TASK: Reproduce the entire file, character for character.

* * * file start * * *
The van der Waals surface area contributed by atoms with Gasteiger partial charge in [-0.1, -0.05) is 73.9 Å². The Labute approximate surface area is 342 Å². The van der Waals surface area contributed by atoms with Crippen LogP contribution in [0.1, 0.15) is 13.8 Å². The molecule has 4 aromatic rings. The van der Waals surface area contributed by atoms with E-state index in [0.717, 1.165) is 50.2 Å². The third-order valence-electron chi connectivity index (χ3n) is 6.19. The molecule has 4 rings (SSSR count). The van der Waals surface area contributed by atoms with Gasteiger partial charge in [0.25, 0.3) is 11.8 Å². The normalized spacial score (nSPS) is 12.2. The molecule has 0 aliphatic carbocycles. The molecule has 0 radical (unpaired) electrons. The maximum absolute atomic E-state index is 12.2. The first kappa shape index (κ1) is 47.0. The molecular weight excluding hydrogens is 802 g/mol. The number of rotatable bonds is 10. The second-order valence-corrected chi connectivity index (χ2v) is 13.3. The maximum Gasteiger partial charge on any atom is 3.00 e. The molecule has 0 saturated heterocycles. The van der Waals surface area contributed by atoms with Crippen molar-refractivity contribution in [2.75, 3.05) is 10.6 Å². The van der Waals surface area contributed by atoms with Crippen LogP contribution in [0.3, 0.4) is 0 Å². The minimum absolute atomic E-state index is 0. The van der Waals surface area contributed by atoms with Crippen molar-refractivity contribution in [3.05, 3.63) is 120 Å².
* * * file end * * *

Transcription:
The van der Waals surface area contributed by atoms with Gasteiger partial charge in [-0.1, -0.05) is 73.9 Å². The Labute approximate surface area is 342 Å². The van der Waals surface area contributed by atoms with Crippen LogP contribution in [0.1, 0.15) is 13.8 Å². The molecule has 4 aromatic rings. The van der Waals surface area contributed by atoms with E-state index in [0.717, 1.165) is 50.2 Å². The third-order valence-electron chi connectivity index (χ3n) is 6.19. The molecule has 4 rings (SSSR count). The van der Waals surface area contributed by atoms with Gasteiger partial charge in [0.25, 0.3) is 11.8 Å². The normalized spacial score (nSPS) is 12.2. The molecule has 0 aliphatic carbocycles. The molecule has 0 radical (unpaired) electrons. The maximum absolute atomic E-state index is 12.2. The first kappa shape index (κ1) is 47.0. The molecular weight excluding hydrogens is 802 g/mol. The number of rotatable bonds is 10. The second-order valence-corrected chi connectivity index (χ2v) is 13.3. The maximum Gasteiger partial charge on any atom is 3.00 e. The molecule has 0 saturated heterocycles. The van der Waals surface area contributed by atoms with Crippen molar-refractivity contribution in [2.75, 3.05) is 10.6 Å². The van der Waals surface area contributed by atoms with Crippen LogP contribution in [0.3, 0.4) is 0 Å². The minimum absolute atomic E-state index is 0. The van der Waals surface area contributed by atoms with Crippen molar-refractivity contribution in [3.05, 3.63) is 120 Å².